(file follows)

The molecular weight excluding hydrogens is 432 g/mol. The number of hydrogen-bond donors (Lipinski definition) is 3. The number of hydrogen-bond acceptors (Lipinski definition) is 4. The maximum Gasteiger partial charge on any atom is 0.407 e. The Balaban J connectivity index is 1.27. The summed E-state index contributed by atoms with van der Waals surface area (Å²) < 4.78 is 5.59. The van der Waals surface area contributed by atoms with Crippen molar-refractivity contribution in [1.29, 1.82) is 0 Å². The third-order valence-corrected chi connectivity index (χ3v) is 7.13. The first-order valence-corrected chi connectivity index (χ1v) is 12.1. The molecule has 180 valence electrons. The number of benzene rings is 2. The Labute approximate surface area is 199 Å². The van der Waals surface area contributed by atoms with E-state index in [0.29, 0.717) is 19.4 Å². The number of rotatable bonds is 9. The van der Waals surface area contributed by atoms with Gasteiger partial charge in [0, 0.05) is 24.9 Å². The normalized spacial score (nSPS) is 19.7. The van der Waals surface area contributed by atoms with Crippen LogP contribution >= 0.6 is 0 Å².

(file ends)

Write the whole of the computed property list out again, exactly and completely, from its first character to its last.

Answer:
The molecular weight excluding hydrogens is 432 g/mol. The number of hydrogen-bond donors (Lipinski definition) is 3. The number of hydrogen-bond acceptors (Lipinski definition) is 4. The maximum Gasteiger partial charge on any atom is 0.407 e. The Balaban J connectivity index is 1.27. The summed E-state index contributed by atoms with van der Waals surface area (Å²) < 4.78 is 5.59. The van der Waals surface area contributed by atoms with Crippen molar-refractivity contribution in [1.29, 1.82) is 0 Å². The third-order valence-corrected chi connectivity index (χ3v) is 7.13. The first-order valence-corrected chi connectivity index (χ1v) is 12.1. The molecule has 180 valence electrons. The number of benzene rings is 2. The Labute approximate surface area is 199 Å². The van der Waals surface area contributed by atoms with E-state index in [0.29, 0.717) is 19.4 Å². The number of rotatable bonds is 9. The van der Waals surface area contributed by atoms with Gasteiger partial charge in [0, 0.05) is 24.9 Å². The normalized spacial score (nSPS) is 19.7. The van der Waals surface area contributed by atoms with Crippen LogP contribution >= 0.6 is 0 Å².